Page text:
(449ap) Effects of SO2 on Amine-Containing Facilitated Transport Membrane Performance for CO2 Capture from Flue Gas

Authors: 
Wu, D., The Ohio State University
Sun, C., The Ohio State University
Dutta, P. K., The Ohio State University
Ho, W. S. W., The Ohio State University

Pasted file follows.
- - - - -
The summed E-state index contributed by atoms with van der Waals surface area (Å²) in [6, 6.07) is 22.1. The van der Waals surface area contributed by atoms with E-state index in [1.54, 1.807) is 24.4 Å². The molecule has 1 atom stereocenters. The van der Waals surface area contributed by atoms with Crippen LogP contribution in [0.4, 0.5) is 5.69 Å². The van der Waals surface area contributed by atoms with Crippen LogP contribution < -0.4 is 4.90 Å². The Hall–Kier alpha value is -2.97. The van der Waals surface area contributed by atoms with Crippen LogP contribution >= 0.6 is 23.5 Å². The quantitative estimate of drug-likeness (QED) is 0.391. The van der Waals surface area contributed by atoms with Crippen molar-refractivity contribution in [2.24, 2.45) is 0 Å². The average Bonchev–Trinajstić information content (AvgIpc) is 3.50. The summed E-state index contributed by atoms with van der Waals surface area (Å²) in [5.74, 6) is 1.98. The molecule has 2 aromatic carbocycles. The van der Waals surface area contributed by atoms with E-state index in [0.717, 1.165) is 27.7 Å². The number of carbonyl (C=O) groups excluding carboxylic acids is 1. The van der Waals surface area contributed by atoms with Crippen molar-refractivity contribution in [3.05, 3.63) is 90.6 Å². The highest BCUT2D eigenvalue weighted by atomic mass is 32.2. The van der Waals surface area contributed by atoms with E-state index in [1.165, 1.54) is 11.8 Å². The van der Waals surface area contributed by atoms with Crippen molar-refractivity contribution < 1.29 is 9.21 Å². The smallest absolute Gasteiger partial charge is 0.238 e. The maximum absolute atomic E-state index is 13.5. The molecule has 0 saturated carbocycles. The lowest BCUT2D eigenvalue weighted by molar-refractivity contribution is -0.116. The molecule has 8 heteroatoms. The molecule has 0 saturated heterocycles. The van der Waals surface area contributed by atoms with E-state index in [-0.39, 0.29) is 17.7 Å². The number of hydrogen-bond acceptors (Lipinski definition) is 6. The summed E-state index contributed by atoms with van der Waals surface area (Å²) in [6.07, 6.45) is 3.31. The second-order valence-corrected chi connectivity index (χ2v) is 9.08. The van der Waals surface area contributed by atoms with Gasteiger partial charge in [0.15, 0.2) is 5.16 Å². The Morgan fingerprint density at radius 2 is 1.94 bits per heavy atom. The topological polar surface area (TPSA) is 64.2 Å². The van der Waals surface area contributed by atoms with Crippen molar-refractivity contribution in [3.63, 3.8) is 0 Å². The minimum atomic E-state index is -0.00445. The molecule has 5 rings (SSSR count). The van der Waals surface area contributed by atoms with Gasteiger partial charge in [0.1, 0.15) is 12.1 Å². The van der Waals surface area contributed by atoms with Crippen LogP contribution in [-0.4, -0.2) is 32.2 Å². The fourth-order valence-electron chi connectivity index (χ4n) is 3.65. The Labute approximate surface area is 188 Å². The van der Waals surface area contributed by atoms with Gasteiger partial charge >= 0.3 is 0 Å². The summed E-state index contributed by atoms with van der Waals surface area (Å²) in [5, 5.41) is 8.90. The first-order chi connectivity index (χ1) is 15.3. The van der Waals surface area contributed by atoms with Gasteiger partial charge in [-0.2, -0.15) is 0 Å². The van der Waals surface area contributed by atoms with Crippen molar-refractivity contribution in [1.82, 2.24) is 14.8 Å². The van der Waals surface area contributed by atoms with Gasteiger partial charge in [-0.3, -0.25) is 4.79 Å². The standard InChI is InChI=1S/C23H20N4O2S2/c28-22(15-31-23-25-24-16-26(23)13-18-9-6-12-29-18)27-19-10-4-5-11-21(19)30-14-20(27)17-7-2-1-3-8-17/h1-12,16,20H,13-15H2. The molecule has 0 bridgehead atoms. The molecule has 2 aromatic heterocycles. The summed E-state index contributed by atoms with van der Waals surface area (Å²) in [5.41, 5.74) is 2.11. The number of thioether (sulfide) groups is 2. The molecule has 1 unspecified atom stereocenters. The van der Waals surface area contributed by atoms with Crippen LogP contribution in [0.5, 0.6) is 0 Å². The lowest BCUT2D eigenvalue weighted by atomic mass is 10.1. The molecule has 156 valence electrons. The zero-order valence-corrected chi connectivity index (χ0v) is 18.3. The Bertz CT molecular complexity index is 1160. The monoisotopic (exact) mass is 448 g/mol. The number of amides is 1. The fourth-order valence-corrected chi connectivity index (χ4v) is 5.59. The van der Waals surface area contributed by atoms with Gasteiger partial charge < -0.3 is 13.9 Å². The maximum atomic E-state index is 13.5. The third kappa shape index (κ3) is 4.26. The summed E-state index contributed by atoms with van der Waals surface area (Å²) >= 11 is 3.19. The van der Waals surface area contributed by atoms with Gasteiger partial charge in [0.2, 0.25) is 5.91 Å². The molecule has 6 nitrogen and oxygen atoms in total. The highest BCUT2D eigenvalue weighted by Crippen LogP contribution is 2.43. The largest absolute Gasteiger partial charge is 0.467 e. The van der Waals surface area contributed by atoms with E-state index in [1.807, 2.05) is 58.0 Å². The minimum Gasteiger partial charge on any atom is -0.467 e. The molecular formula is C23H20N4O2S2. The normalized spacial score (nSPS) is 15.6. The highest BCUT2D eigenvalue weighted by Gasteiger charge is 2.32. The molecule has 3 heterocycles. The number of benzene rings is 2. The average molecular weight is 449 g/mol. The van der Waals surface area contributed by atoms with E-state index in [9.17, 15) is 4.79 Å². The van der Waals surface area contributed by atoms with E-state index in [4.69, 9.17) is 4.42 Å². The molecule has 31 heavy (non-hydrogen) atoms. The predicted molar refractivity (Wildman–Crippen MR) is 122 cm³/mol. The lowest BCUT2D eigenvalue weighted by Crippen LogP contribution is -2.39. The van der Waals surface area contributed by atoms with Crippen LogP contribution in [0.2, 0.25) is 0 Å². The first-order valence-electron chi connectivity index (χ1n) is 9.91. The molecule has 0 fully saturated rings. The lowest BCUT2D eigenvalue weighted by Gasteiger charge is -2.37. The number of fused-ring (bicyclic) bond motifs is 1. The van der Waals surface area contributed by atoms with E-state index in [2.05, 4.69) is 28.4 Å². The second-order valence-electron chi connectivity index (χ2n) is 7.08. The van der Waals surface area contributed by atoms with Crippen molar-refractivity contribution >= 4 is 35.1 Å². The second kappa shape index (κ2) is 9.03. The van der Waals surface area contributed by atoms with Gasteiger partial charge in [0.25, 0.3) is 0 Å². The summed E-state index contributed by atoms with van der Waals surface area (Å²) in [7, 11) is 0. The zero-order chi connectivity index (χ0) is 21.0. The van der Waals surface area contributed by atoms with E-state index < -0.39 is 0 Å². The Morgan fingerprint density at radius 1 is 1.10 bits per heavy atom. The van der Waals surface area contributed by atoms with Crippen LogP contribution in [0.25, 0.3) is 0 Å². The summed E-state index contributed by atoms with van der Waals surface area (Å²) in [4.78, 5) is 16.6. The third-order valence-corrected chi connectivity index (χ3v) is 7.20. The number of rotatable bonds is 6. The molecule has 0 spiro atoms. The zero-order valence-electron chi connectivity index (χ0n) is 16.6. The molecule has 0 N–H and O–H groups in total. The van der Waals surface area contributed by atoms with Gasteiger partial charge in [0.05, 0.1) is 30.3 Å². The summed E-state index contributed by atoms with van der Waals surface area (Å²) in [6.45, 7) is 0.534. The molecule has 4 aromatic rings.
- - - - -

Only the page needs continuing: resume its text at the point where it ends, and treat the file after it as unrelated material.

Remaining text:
Post-combustion carbon capture is a key approach to control CO2 emissions from power plants using fossil fuels. Treating real flue gas may be problematic as it contains not simply just CO2 and N2. The minor contaminants, such as SO2 and O2, may be the major factors that can limit the long-term stability of a membrane. The typical flue gas after flue gas desulfurization (FGD) treatment is at its discharge temperature of 57°C with 40 â?? 50 ppm SO2. The SO2 level can be further reduced to even 1 ppm by a caustic scrubber, i.e., 20 wt.% NaOH. With the presence of SO2 in the feed gas, SO2 could preferably react with amine carriers and hinder the permeation of CO2 in amine-containing facilitated transport membranes. Possible amine degradation and competitive reactions raise the concerns on the membranes for use in real flue gas. Amine-containing facilitated transport membranes were tested at 102 and 57°C, respectively. SO2 concentrations of 0.7 â?? 5 ppm were employed in our transport study. Unstable membrane performance was observed for the membrane tested at 102°C in the presence of SO2. It was found that amines reacted with SO2 to form bisulfite and sulfite products irreversibly at 102°C. On the contrary, the membrane showed a stable separation performance in the presence of 1 â?? 3 ppm SO2 at57°C. Moreover, an O2 concentration of 3% was also added in the feed gas to simulate the real flue gas conditions. The membrane also showed a stable separation performance upon exposure to 3 ppm SO2 and 3% O2 for > 100 hours. In addition, infrared spectra were collected with respect to time by using an in-situ FTIR, and the growth of sulfite characteristic peaks was identified. The spectra results were consistent with the observed membrane separation performance, which is an affirmation of the SO2 interference of the amines in the membrane. The stable membrane performance at 57°C with SO2 at ppm levels and O2 at 3% indicates the applicability of the developed amine-containing membrane for use in CO2 capture from flue gas.